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5 most popular innovation stories in Houston this week

ABB Robotics' new space in the TMC Innovation Institute premiered this week — plus more top stories in Houston innovation. Courtesy of TMC

It was a busy week for people — as well as robots — in the Houston innovation ecosystem.

From a news roundup with funding, academic awards, and more to robots moving in at the Texas Medical Center and the second episode of the Houston Innovators Podcast dropping, here are this week's trending innovation news stories. Check them out if you missed them.

3 Houston innovators to know this week

NASA technology is up for grabs and InnovationMap has a new podcast — here are some innovators to know this week. Courtesy photos

Another Monday means another weekly roundup of who's who in Houston innovation.

This week, we have our first Houston Innovators Podcast guest to feature, as well as a NASA expert who wants to loan you space technology. Click here to continue reading.

Investment group director calls for more startup funding out of Houston

Samantha Lewis is the director at The Goose Society of Texas. Courtesy of Samantha Lewis

A key factor in growing an innovation ecosystem is having the funds to fuel startup growth. Samantha Lewis, director for The GOOSE Society of Texas — a local group of investors — and an entrepreneur herself, is calling on the city's players to help move the needle.

"We have to think about getting more capital available for companies that add strategic value to Houston," Lewis says on the second episode of the Houston Innovators Podcast. Click here to read more and listen to the podcast.

Videos: Robotics company unveils its Houston operation at the Texas Medical Center

ABB's mobile YuMi robot cut the ribbon on its new home in the Texas Medical Center. Cody Duty/TMC

Houston has a new fleet of robots training to better streamline health care operations. ABB Robotics cut the ribbon of its Texas Medical Center incubator on Wednesday, October 9.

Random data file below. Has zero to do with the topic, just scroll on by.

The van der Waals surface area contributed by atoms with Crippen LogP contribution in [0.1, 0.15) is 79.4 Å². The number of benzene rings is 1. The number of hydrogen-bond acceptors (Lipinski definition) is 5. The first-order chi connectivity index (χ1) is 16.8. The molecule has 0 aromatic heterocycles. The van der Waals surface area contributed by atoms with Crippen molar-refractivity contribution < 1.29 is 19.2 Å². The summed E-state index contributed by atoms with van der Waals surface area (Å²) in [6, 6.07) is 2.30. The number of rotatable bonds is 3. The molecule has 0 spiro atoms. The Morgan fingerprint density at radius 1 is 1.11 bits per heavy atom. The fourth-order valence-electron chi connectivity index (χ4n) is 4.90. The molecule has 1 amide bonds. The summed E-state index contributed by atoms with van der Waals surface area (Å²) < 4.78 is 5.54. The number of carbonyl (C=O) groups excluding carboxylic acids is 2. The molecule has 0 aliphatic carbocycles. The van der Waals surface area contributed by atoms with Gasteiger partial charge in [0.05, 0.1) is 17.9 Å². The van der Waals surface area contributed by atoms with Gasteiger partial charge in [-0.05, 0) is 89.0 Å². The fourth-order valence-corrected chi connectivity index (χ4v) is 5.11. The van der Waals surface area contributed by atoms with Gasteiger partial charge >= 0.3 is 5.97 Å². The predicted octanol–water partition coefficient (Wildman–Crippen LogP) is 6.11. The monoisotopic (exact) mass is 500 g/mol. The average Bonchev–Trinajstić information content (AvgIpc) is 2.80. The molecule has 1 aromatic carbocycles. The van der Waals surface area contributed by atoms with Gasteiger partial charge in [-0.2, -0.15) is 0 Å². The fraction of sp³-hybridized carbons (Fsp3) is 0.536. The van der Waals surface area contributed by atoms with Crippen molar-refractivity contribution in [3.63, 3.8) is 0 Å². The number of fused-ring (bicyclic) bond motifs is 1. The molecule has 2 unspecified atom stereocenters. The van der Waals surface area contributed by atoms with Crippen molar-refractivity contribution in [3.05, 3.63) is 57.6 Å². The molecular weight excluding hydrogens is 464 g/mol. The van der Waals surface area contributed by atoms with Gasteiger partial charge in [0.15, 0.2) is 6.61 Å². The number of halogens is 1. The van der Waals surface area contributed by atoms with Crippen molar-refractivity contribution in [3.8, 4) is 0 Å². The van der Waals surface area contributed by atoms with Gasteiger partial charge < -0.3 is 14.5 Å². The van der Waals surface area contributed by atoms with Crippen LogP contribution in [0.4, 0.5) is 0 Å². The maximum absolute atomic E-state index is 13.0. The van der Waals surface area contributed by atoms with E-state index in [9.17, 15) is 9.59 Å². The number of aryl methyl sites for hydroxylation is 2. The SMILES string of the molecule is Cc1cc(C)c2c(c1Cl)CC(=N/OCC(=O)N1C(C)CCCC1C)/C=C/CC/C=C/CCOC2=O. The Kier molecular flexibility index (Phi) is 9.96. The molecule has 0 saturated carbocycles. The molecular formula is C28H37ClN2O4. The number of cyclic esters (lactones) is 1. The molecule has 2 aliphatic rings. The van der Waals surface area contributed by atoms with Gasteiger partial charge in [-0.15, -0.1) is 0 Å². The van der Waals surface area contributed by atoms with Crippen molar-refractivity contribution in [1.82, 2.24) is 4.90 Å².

"This is really an exciting day for us at ABB because we are opening up our innovation hub in a globally unique place at the Texas Medical Center," says Sami Atiya, president of Robotics and Discrete Automation at ABB, at the grand opening event. Click here to continue reading and view videos of the robots.

Houston health tech company raises $8M, former WeWork exec has a new gig, UH programs recognized, and more innovation news

UH's business school has been recognized for innovation and entrepreneurship. Photo via bauerticker.uh.edu

Hitting headlines this month are innovation news stories from sustainability and education to funding and startup competitions.

In this innovation news roundup, two health-focused startups raise money, the University of Houston earns two pats on the back, a Houston-based former WeWork exec joined the C-suite of a sustainable clothing company, and more. Click here to read more.

5 investor red flags to look out for, according to this University of Houston expert

Keep an eye out for these warning signs when looking for funding. Miguel Tovar/University of Houston